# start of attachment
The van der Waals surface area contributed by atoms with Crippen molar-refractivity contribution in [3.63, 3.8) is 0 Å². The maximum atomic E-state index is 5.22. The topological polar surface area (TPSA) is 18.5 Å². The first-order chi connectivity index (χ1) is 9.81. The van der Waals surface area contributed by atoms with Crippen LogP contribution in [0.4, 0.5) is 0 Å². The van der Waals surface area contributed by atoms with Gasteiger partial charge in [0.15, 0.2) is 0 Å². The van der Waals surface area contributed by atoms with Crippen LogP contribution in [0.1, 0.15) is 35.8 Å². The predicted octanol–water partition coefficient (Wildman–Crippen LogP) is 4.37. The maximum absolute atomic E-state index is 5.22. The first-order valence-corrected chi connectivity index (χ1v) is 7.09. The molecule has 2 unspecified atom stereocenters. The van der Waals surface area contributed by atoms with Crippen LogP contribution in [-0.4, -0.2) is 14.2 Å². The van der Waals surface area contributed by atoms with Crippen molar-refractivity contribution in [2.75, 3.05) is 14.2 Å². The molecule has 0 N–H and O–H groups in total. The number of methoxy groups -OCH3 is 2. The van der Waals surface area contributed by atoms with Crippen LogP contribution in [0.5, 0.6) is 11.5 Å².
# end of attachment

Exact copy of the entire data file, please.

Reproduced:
The van der Waals surface area contributed by atoms with Crippen molar-refractivity contribution in [3.63, 3.8) is 0 Å². The maximum atomic E-state index is 5.22. The topological polar surface area (TPSA) is 18.5 Å². The first-order chi connectivity index (χ1) is 9.81. The van der Waals surface area contributed by atoms with Crippen LogP contribution in [0.4, 0.5) is 0 Å². The van der Waals surface area contributed by atoms with Gasteiger partial charge in [0.15, 0.2) is 0 Å². The van der Waals surface area contributed by atoms with Crippen LogP contribution in [0.1, 0.15) is 35.8 Å². The predicted octanol–water partition coefficient (Wildman–Crippen LogP) is 4.37. The maximum absolute atomic E-state index is 5.22. The first-order valence-corrected chi connectivity index (χ1v) is 7.09. The molecule has 2 unspecified atom stereocenters. The van der Waals surface area contributed by atoms with Crippen LogP contribution in [-0.4, -0.2) is 14.2 Å². The van der Waals surface area contributed by atoms with Crippen molar-refractivity contribution in [2.75, 3.05) is 14.2 Å². The molecule has 0 N–H and O–H groups in total. The number of methoxy groups -OCH3 is 2. The van der Waals surface area contributed by atoms with Crippen LogP contribution in [0.5, 0.6) is 11.5 Å².